Spiritual Formation

God’s Unmistakable Call

Ten years ago today, our son Daryl came to live in our home and in our hearts. He was seven months old at the time—and heading into the foster system. I tell some of his story HERE.

What is most relevant for this post is the fact that April 2009 was one of those times when I sensed God’s unmistakable call on my life—to be Daryl’s mom—for however long, and whatever that meant. The moment I “knew,” I had collapsed into a chair in the office of a dear colleague and friend.

“What should we do?” I sighed, after I recounted Daryl’s situation as best we understood it at the time.

“Kelli, do what you won’t regret,” she simply said. And it was as if God Himself spoke those words straight to my soul.

Certainly, in the days leading up to that providential conversation, Peter and I had been doing our part to navigate the decision with wisdom and courage and grace. We had prayed unceasingly. We had talked to several wise people. Admittedly, I had also spent sleepless night, thinking it all through.

Certainly, God had also been doing His part to guide our steps—through His Word, His Spirit’s promptings, uncanny circumstances, and remarkable moves.

But then, in that moment—in that office, God chose to break through my lingering fear with clarity and peace.

Sometimes He does that.

Sometimes He makes His calling unmistakably clear.

Sometimes he shines a light from the sky or ignites a bush on our behalf.

Sometimes He reveals His will for our lives in shocking and searing ways.

Those are the callings we long for, aren’t they? And those are the ones we see throughout the pages of His Word.

Scripture is full of stories of when God calls particular people to particular tasks at a particular time. Some authors call this the SPECIAL, SPECIFIC, OR SECONDARY CALL OF GOD. Os Guinness describes it this way: “A special calling refers to those tasks and missions laid on individuals through a direct, specific, supernatural communication from God.”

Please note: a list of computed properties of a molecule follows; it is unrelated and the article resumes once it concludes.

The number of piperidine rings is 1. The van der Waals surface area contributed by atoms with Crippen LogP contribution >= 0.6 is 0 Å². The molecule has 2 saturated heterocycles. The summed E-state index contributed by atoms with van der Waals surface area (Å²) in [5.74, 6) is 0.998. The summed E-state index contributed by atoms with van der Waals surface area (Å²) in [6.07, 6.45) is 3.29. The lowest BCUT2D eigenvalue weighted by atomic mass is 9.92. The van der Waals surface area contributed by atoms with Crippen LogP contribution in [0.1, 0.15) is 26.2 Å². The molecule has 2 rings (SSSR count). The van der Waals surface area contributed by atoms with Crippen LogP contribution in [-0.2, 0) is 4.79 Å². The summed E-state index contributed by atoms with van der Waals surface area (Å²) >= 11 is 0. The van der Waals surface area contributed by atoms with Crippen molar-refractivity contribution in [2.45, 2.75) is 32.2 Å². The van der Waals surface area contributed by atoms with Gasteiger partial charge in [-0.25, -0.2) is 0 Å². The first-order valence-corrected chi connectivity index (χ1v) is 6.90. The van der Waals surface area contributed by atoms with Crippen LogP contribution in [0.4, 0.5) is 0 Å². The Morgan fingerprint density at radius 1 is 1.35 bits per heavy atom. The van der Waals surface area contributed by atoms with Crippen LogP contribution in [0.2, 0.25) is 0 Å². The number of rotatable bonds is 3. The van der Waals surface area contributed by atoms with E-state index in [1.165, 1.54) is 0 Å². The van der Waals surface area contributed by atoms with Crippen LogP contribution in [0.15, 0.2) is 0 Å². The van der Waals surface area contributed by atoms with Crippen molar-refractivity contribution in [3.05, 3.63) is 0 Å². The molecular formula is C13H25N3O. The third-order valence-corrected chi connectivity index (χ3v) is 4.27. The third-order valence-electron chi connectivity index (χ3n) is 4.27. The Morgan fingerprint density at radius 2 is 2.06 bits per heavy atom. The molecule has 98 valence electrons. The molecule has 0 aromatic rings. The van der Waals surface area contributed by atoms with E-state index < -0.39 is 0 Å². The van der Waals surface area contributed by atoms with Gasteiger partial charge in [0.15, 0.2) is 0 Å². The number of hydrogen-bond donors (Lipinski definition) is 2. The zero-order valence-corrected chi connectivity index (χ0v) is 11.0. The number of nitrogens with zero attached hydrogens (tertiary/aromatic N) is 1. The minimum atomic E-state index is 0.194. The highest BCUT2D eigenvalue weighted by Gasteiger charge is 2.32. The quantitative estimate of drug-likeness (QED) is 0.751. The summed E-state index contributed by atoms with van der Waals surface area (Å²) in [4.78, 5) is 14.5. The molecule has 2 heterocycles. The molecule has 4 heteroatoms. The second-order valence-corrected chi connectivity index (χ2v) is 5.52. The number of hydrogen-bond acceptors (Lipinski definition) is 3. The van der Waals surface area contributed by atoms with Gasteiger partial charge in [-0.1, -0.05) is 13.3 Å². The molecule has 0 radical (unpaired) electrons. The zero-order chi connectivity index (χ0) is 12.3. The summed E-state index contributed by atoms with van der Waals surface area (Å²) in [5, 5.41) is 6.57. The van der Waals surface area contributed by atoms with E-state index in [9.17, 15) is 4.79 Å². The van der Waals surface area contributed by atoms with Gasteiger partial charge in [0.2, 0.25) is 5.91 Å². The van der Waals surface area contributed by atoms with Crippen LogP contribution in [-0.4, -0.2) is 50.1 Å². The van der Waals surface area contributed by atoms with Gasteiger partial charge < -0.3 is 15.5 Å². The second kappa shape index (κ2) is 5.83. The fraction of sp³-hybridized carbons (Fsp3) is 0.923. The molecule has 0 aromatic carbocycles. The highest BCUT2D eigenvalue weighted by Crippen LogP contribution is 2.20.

Today we’ll look at just a few and see what we can learn about this concept of “calling” from these accounts…

ABRAM. In Genesis 12, God says to Abram: “Leave your country, your people and your father’s household and go to the land I will show you. I will make you into a great nation and I will bless you; I will make your name great, and you will be a blessing. I will bless those who bless you, and who ever curses you I will curse; and all peoples on earth will be blessed through you.”

Abraham’s story stretches through several chapters. God asks him to do some very hard things—the most significant of which was to sacrifice his son. And we see Abraham obey. We also, though, see him act out of fear and attempt deception in the name of self-preservation.

But in spite of that, in Hebrews 11, both he and Sarah are commended for their faith:

What do we learn about the special, specific call of God from Abram’s life?

  • Obedience to God’s call requires faith. It involves a stepping out without knowing the end result.
  • We follow God’s call as sojourners, foreigners, and strangers in the land. This is not our home. Our eyes are on the eternal end.

MOSES. In Exodus 3 & 4, we find Moses, caring for his father-in-law’s flock, and he sees the burning bush that is not consumed. He wanders over to have a look, and the angel of the Lord speaks to him from a flame.

“Moses, Moses!” And he said, “Here I am.” Then he said, “Do not come near; take your sandals off your feet, for the place on which you are standing is holy ground.” And he said, “I am the God of your father, the God of Abraham, the God of Isaac, and the God of Jacob.” And Moses hid his face, for he was afraid to look at God.